My return to hula class was not disappointing. I was so happy to see Auntie Anuhea and Uncle Don. The hulau is in a new place that is not as big but more cozy. The old place was also a karate dojo studio and class times were conflicting. But the new place is just down the road from the old place and it is perfect for what the hulau needs. Anyway, we spent my first class back learning about leis. Auntie was explaining the significance of ti leaf leis. They are often given for good luck and protection. Often times Hawaiians will leave a ti leaf lei draped over the front and back doors of their houses for protection. Also, the lei maker infuses his or her mana or power into the lei that he or she is making the lei for, therefore, it is considered taboo to give away a lei that has been given to you. Another taboo is to let a lei languish, it should be hung up once it is done being worn. And leis are not supposed to be thrown away. They are meant to be thrown into the ocean once someone is finished with them. Different flowers in a lei all have different significances, and different leis are used for different occasions. I loved learning all of these things. I had no idea that leis had so much significance, and that they were considered so sacred, but I was really grateful to learn these things.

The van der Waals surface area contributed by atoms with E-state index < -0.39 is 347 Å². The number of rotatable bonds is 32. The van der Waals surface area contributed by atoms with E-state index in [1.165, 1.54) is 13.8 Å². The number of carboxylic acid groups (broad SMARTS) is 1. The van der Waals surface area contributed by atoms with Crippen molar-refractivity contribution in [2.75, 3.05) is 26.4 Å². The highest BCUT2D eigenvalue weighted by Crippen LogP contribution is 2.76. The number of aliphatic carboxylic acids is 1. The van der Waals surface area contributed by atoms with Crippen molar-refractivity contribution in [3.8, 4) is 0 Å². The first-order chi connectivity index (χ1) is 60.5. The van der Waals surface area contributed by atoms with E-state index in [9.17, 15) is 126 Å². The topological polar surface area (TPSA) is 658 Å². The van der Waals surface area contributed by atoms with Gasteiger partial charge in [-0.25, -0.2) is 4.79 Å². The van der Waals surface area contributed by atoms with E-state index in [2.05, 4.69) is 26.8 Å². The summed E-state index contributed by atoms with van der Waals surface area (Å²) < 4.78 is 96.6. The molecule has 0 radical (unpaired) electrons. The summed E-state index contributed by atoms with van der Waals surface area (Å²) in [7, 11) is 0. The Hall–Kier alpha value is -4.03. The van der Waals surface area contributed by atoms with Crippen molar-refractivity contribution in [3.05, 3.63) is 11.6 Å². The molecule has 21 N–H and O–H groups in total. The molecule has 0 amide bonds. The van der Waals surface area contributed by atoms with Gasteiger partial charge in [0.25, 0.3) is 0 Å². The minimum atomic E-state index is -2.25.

When we were done with the cultural segment of the class on leis, we practiced a couple of songs, the Hukilau, and Little Grass Shack. It was nice to be dancing again, and nice to be back.
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